Open Meetings Roadblock?

April 02, 1991

Today, members of the House Constitutional and Administrative Law Committee will spend most of their time becoming experts on the state's open-meetings law, a statute filled with so many loopholes that government bodies can easily shut their doors to keep out the public for the most superficial reasons. Delegates won't have any trouble recognizing the law's flaws.

Yet Del. Anne S. Perkins, who chairs the House panel, already is complaining about the lack of time the committee has to grasp the essence of this issue. The bill was the product of a long Senate subcommittee study that worked out changes with representatives of local governments and the media. Delegates did not deal with the open-meetings controversy until the Senate-passed bill arrived on Ms. Perkins' doorstep last week.

It does not take a rocket scientist to understand why revisions are needed in Maryland's open-meetings statute. The 13-year-old law has so many exemptions that local officials can conduct private, closed sessions virtually any time they wish. The fate of important public policy issues then ends up being discussed and decided in secret. This leads to the kind of backroom meetings that destroys the public's confidence in its own government.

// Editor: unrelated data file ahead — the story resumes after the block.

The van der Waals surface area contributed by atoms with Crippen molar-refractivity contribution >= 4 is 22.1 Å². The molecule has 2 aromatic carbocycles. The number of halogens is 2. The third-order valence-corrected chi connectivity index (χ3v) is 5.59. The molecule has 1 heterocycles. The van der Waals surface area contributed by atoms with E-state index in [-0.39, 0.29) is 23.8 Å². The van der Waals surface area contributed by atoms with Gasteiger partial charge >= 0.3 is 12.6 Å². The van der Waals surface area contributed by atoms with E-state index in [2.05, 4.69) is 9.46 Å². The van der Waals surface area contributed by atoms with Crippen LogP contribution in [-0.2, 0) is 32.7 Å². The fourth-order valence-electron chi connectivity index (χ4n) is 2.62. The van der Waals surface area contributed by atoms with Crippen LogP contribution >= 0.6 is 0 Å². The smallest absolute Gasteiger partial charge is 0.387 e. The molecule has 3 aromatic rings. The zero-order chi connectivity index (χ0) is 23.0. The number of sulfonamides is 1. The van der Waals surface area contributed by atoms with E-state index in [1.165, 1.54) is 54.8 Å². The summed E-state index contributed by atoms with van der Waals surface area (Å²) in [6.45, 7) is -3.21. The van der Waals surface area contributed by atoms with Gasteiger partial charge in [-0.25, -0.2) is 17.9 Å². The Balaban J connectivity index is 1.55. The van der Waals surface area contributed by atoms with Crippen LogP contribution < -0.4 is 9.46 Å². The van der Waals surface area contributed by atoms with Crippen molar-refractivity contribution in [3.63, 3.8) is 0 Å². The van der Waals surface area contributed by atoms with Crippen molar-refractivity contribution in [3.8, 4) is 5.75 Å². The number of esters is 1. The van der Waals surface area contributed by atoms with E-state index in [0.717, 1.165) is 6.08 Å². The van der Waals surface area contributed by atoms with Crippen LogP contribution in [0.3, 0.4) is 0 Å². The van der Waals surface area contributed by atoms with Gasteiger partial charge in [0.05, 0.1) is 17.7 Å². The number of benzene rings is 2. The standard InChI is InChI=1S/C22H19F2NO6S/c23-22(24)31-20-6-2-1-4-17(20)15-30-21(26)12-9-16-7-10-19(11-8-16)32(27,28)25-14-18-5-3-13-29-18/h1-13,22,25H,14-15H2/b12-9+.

The biggest irony is that state legislators operate fully in the open, with the public and press having access to all legislative meetings. Without exception. Why, then, should local government bodies and gubernatorial boards and commissions be allowed to operate in the shadows?

Forcing other public groups to let the sunshine in is what legislators intended when the law was first put on the books 13 years ago. Senate revisions would eliminate the most egregious loopholes and set up a special board to give quick advisory opinions about the legality of secret meetings. This should keep closed sessions to a minimum and ensure that they occur only for legitimate reasons.

Too much work has gone into this bill for Ms. Perkins' committee to block its passage. The delegates held a five-hour hearing on it last week and a work group has been studying the bill since then. After today's sessions on the bill, they should have plenty of background in the subject matter. There have been too many abuses of the open-meetings law over the years. It is time to close the loopholes -- and ensure that the public's business is indeed conducted in full view of the public.

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